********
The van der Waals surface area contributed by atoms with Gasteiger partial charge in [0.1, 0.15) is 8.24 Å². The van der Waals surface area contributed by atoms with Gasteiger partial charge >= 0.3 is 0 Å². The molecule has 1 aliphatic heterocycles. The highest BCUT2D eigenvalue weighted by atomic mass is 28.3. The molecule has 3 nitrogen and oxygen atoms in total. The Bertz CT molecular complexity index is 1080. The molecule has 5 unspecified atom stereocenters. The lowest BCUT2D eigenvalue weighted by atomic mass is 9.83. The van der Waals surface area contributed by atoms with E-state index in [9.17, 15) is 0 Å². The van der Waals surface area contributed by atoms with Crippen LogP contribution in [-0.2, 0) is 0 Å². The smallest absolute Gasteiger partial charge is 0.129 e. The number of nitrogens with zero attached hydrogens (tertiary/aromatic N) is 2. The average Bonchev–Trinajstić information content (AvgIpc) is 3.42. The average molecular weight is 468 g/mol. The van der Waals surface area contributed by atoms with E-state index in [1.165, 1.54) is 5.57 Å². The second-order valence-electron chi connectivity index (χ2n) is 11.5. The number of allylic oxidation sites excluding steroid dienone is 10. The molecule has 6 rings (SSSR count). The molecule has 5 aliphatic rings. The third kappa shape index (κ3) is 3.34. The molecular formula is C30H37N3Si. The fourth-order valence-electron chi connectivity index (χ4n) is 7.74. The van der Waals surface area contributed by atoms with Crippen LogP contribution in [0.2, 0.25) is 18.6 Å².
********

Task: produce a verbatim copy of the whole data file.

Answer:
The van der Waals surface area contributed by atoms with Gasteiger partial charge in [0.1, 0.15) is 8.24 Å². The van der Waals surface area contributed by atoms with Gasteiger partial charge >= 0.3 is 0 Å². The molecule has 1 aliphatic heterocycles. The highest BCUT2D eigenvalue weighted by atomic mass is 28.3. The molecule has 3 nitrogen and oxygen atoms in total. The Bertz CT molecular complexity index is 1080. The molecule has 5 unspecified atom stereocenters. The lowest BCUT2D eigenvalue weighted by atomic mass is 9.83. The van der Waals surface area contributed by atoms with E-state index in [9.17, 15) is 0 Å². The van der Waals surface area contributed by atoms with Crippen LogP contribution in [-0.2, 0) is 0 Å². The smallest absolute Gasteiger partial charge is 0.129 e. The number of nitrogens with zero attached hydrogens (tertiary/aromatic N) is 2. The average Bonchev–Trinajstić information content (AvgIpc) is 3.42. The average molecular weight is 468 g/mol. The van der Waals surface area contributed by atoms with E-state index in [1.165, 1.54) is 5.57 Å². The second-order valence-electron chi connectivity index (χ2n) is 11.5. The number of allylic oxidation sites excluding steroid dienone is 10. The molecule has 6 rings (SSSR count). The molecule has 5 aliphatic rings. The third kappa shape index (κ3) is 3.34. The molecular formula is C30H37N3Si. The fourth-order valence-electron chi connectivity index (χ4n) is 7.74. The van der Waals surface area contributed by atoms with Crippen LogP contribution in [0.2, 0.25) is 18.6 Å².